National power emerges from Minnesota residency program (Tim Carter Q&A)

Interview by Mike Woitalla

Shattuck-Saint Mary's, a Minnesota day and boarding prep school, became famous for its hockey "Center of Excellence" that has spawned more than 50 NHL draft picks since the program’s inception in 1992. In 2005, Shattuck-Saint Mary enlisted Tim Carter to create a soccer version. Its alumni include U.S. international Teal Bunbury and this year Carter’s U-18 team finished U.S. Soccer Development Academy runner-up to the New York Red Bulls. We spoke to Carter, who served as U.S. Soccer’s Director of Youth Development in 1995-2001, about his unique program and the evolution of American youth soccer.

SOCCER AMERICA: What are the advantages of having your players in residency?

TIM CARTER: We’re getting together six to eight times a week for training in one form or another -- team training four or five times a week, plus strength and conditioning training, technique training. In addition to that we meet for video analysis.

The other beauty when you’re under one roof, you have a lot of opportunities to talk about how to approach things, whether it be from a tactical perspective, from a team dynamic perspective, a growth and development perspective. You have a lot of opportunities to fill in the gaps that you don’t have elsewhere.

SA: It also enables you to attract players from around the country and the globe -- SSM’s current U-18 roster has players from 14 states and nine nations, four continents …

TIM CARTER: The game is played differently in different parts of the world and different parts of this country because of cultural and historical influences, and different coaching. We have to bring them together, so we have to be very good at communicating and players have to have a dialogue with the coach -- there’s no such thing as a dumb question.

Having players with so many different backgrounds is enjoyable. They add to the game. We don’t want to take players’ qualities away, we want to add to them.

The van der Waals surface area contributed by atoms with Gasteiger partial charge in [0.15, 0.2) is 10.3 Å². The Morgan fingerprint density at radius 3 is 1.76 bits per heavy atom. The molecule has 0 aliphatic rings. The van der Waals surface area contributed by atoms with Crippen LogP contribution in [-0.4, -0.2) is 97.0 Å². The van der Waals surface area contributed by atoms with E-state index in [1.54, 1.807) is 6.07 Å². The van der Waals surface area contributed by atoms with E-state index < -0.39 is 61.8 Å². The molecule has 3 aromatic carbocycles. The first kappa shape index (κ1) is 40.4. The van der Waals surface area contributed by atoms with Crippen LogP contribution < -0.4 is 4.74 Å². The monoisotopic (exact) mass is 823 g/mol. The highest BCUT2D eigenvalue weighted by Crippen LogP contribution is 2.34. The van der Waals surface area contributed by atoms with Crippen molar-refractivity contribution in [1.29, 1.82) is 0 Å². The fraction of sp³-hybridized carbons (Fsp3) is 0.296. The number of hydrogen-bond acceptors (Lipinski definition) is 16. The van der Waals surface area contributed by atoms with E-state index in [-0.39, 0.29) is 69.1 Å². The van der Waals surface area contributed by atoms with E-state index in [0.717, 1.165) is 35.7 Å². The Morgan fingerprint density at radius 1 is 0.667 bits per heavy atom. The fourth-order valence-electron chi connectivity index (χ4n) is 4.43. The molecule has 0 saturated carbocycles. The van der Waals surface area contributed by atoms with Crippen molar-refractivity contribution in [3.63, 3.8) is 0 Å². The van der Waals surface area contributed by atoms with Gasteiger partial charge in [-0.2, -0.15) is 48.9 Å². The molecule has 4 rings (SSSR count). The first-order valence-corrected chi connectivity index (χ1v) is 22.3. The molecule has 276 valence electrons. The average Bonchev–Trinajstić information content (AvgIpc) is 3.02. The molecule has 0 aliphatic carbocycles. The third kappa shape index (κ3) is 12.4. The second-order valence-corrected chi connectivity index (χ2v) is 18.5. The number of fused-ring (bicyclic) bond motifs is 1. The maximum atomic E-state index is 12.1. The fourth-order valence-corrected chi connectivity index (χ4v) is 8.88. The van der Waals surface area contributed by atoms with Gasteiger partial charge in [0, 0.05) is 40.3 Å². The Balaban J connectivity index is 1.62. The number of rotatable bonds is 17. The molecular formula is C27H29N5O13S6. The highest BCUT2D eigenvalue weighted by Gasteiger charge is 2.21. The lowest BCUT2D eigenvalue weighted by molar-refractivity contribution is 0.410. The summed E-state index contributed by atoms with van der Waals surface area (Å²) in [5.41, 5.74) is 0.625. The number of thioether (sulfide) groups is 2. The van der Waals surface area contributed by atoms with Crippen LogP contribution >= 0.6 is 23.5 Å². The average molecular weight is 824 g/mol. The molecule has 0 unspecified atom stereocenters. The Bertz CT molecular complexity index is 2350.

SA: How about off-field acclimation?

TIM CARTER: I have to give credit to the teachers and the school environment. This school has been in business for 155 years … There is a great deal of care and thought put into how to bring people in from around the world -- all these personalities and all this diversity -- and get them to function and live together, grow together, learn together, play together, compete together. It’s an amazing type of environment. It’s something that any pro club would love to have complement its on-field efforts.

SA: Do your players also play in interscholastic competition?

TIM CARTER: The teams we have here full time in the Center of Excellence are either playing in the U.S. Development Academy, or with US Club Soccer or US Youth Soccer.

SA: So the Development Academy's decision last year to prohibit players from high school ball didn’t affect your program …

TIM CARTER: It was never an issue. And it was certainly something I would have supported years ago. I think soccer played interscholastically is a wonderful thing. But I think from a growth and development standpoint for the individual, there’s more regression than progression.

SA: Why does a prep school have “Centers of Excellence?”

TIM CARTER: Enrollment. They found a niche. Having something to offer in addition to academics, programs that provide a specializing for young athletes who are very passionate happened to be the group they went with. First it was ice hockey and now there’s figure skating, golf and boys and girls soccer.